Google Fiber – A Step Function Connectivity Improvement

A step function improvement in capability is how Milo Medin described Google’s Kansas City fiber project at the February 13th IEEE ComSoc meeting in Santa Clara. That huge improvement in customer experience is in contrast to the incremental gains of MSO [Multiple System Operator] and telco broadband networks, which have much lower access speeds.

Picture of a boom truck with a technician pulling fiber on an existing utility pole line for Google.
Image Courtesy of Google

Medin, who is VP of Access for Google, described a Gigabit/second fiber network that eliminates the bottleneck between home and the cloud, unleashing new applications and devices both in the home and, by implication, throughout a city. Google’s incremental improvements in its construction and operations, its relatively simple offering and its grass-root marketing are as important to its success as its innovative fiber and home networking technologies.

The story of Google Fiber is pretty well-known by now; Google issued an RFI a couple of years ago to which 1,100 cities responded to be the test bed for Google’s fiber to the home project. What isn’t so well-known is that the motivation for this was the middling price/bandwidth performance of the U.S. as compared to other countries. Medin, who was a key figure in the early success of cable modems through his affiliation with @Home, suggested that, instead of complaining to government, Google decided to solve the problem. The unexpected response of so many communities was a surprise to Google and, according to Medin, an indicator of a pent-up demand.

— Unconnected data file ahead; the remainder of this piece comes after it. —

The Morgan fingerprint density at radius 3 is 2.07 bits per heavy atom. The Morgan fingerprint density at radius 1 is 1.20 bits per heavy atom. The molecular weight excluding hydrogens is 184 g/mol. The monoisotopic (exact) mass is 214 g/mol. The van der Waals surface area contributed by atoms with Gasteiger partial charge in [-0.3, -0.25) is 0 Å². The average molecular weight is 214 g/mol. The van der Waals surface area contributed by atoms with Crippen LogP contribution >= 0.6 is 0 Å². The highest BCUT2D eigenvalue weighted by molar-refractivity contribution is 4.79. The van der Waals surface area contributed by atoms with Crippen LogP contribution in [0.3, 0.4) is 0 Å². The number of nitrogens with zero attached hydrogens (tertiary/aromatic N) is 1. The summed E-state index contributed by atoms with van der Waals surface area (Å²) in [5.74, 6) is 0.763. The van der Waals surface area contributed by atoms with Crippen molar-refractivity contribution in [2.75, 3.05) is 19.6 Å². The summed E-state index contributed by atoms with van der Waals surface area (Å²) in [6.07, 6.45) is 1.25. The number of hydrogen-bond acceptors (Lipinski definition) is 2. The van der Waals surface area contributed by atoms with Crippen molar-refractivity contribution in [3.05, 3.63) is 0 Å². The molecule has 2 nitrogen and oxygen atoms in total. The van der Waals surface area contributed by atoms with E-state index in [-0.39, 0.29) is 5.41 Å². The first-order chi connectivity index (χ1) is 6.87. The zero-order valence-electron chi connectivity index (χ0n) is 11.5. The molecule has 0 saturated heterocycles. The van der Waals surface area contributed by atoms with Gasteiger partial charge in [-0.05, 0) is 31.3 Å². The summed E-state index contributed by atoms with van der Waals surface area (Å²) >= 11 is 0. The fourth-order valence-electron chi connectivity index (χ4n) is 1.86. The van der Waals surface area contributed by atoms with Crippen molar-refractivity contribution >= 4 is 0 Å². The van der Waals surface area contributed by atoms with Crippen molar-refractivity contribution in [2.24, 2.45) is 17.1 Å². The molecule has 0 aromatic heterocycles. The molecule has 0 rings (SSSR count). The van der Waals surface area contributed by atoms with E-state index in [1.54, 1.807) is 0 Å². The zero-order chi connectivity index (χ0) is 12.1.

Interestingly, government turns out to be part of the reason for their success, but not in the form of subsidies or tax breaks. The techniques Google and the local city are using to streamline the permit process and literally work together is saving an estimated 2% of the build cost. Similarly, attachment of fiber to the poles is made somewhat easier because the local utility is municipally owned.